Various safety penetrating instruments have been proposed, generally falling into protruding and retracting categories. In protruding safety penetrating instruments, a safety member is spring-biased to protrude distally beyond the tip of the penetrating member in response to the reduced axial force on the distal end of the safety member upon entry into the anatomical cavity. The safety member can be disposed around the penetrating member in which case the safety member is frequently referred to as a shield, or the safety member can be disposed within the penetrating member in which case the safety member is frequently referred to as a probe. In retracting safety penetrating instruments, the penetrating member is retracted into the cannula upon entry into the anatomical cavity in response to distal movement of a component of the safety penetrating instrument such as the penetrating member, the cannula, a probe or a safety member such as a shield or probe.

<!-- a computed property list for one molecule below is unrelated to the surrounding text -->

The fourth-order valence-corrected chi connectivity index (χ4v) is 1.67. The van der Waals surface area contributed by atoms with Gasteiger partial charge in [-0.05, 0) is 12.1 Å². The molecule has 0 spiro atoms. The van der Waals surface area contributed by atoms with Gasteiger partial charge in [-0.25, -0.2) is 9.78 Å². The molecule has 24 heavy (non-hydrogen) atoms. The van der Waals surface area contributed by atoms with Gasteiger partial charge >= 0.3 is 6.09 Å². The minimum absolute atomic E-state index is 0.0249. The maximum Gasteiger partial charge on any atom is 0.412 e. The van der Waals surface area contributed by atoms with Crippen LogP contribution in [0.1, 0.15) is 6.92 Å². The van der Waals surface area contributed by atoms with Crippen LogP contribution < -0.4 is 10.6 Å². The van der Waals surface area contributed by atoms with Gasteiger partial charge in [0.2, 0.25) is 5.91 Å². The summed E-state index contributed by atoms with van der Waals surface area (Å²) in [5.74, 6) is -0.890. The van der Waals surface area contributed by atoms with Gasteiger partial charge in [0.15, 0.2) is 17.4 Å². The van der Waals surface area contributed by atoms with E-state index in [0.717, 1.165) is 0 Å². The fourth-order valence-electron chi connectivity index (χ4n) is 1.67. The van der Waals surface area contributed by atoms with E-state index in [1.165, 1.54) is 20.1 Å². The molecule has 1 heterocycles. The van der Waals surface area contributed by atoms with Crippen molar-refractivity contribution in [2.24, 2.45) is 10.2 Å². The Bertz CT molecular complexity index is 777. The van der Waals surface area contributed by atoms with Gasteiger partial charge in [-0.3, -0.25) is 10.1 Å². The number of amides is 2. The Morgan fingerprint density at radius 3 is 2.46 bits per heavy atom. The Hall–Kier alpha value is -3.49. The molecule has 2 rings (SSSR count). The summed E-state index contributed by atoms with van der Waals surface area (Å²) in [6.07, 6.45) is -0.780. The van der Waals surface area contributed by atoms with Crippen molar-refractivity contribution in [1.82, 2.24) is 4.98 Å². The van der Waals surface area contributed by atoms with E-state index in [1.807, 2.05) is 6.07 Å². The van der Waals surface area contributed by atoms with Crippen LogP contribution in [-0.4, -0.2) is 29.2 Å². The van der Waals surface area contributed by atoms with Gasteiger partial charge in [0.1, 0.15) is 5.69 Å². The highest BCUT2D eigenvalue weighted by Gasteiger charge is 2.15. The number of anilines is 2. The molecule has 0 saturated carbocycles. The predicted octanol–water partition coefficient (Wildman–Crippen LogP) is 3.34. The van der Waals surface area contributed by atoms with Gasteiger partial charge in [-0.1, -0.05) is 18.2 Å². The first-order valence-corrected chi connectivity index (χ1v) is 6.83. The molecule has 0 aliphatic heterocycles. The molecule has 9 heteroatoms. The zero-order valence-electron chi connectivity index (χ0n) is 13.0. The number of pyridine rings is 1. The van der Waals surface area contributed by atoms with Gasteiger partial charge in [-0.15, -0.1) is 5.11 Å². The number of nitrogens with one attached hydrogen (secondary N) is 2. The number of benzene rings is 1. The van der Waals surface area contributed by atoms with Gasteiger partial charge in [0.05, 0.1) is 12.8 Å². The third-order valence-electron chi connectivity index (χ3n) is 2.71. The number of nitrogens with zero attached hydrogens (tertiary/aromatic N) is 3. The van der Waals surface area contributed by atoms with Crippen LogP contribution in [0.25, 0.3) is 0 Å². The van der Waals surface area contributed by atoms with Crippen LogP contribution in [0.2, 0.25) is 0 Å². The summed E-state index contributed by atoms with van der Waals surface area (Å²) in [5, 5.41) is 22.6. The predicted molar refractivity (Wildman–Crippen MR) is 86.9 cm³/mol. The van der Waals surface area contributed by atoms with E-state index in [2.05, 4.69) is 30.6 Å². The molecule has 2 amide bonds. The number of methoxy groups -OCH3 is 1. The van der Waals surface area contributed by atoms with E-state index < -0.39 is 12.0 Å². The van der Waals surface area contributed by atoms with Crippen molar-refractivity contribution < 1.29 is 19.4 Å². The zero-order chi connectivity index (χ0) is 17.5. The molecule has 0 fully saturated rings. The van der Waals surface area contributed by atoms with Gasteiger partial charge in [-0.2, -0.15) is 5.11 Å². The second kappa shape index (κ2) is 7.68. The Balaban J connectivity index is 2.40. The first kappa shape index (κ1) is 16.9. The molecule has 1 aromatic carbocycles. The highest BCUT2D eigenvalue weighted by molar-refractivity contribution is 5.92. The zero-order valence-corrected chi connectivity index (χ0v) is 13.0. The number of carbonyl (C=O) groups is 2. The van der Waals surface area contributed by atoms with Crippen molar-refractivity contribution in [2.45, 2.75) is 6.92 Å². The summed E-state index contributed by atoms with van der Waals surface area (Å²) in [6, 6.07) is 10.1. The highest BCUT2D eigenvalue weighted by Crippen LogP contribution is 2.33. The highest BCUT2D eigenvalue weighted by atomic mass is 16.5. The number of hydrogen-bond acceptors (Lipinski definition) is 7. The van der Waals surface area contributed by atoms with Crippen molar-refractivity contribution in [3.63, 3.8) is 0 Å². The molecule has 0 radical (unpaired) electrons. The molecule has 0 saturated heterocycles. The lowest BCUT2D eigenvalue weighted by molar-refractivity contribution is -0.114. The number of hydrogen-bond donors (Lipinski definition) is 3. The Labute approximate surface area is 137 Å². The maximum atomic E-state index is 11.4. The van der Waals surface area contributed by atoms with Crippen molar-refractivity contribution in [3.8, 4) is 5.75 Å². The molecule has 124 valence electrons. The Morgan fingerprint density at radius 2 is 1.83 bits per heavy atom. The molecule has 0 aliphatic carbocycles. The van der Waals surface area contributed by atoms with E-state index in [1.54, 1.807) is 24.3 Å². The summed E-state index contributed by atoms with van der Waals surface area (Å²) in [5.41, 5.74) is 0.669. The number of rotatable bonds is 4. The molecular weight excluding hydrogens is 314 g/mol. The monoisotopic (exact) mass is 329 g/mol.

While safety penetrating instruments have been well received, there is room for improvement in minimizing the likelihood of the penetrating member being retracted before the cannula has entered the anatomical cavity in that distal movement of a triggering component of the safety penetrating instrument can be induced prematurely in response to a reduction in the axial force acting on the distal end of the triggering component caused by irregular or uneven advancement of the safety penetrating instrument through the anatomical cavity wall.

SUMMARY OF THE INVENTION

Accordingly, it is a primary object of the present invention to improve safety penetrating instruments of the type having a retractable penetrating member disposed within a cannula.

Another object of the present invention is to prevent premature retraction of a penetrating member of a safety penetrating instrument in response to axial forces caused by irregular or uneven advancement of the safety penetrating instrument through an anatomical cavity wall.